This study concentrates on investigating the role student’s play in the energy process and to what level students feel they are involved in saving energy within university buildings. The purpose of this project is to understand the opportunities available for students to reduce energy consumption use in DMU buildings (heating, lighting, switching off unused electrical appliances water, ventilation) by trying to understand what would encourage them(students) to provide better feedback in university buildings. This study will undertake a mixed method approach to research.  A mixed method approach to research implements both the qualitative and quantitative research approach to research which allows for more varied approach to attaining findings. This research plans to use focus group and online surveys for conducting research.  Likewise, the research is going be taken from fellow students in the course in purposeful sampling approach. From there on people’s observation of behaviour will help me understand and what impact they have towards the consumption.

The structure of this project is based on the following approach. Chapter 1 covers the introduction, that will be talking about how students can affect the energy consumptions and to have a better understanding of student’s comfort in lectures or buildings. Chapter 2 is a literature review focused on the definitions and types of ventilation, lighting and heating. Chapter 3 explains the methodology of the project and what ways are there to collect data e.g. online survey. Also it covers the analysis of data’s that has been done on Survey Monkey. Lastly chapter 4 mentions conclusion and set of recommendation for future studies.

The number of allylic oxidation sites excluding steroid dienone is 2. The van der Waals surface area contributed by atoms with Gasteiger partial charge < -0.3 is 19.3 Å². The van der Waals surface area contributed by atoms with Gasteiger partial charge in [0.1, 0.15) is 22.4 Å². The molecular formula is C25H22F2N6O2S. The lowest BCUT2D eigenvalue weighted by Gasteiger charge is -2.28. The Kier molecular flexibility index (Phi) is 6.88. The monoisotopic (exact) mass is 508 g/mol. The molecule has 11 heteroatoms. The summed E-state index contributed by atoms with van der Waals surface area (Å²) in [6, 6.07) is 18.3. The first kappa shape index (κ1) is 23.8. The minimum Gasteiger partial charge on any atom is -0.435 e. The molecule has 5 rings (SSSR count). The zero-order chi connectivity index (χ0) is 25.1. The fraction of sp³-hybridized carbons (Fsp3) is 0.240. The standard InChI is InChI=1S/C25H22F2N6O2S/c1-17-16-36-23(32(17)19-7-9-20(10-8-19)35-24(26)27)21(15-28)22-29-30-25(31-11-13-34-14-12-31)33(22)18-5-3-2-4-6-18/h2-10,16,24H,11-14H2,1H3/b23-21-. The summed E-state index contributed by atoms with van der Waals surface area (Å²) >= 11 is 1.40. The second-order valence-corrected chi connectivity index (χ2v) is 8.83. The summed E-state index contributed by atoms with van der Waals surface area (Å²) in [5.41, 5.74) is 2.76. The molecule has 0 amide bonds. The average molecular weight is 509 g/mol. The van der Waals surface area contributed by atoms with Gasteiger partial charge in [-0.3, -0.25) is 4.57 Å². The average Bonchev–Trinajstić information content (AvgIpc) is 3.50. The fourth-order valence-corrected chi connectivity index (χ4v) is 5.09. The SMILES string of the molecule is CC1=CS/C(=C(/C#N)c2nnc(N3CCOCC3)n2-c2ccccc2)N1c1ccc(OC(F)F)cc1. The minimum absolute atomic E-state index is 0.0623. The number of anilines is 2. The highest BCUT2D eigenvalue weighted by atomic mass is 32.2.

Aims and objectives

Aim: To provide a deeper understanding on the role of students in helping to reduce energy use in university buildings.

Key objectives:

  • To understand the opportunities available for students to reduce energy consumption use in DMU buildings (heating, lighting, switching off unused electrical appliances water, ventilation)
  • To administer an online survey on students on existing thermal comfort and energy use
  • To conduct ways of collecting data method
  • To establish the most appropriate way of collecting data from student’s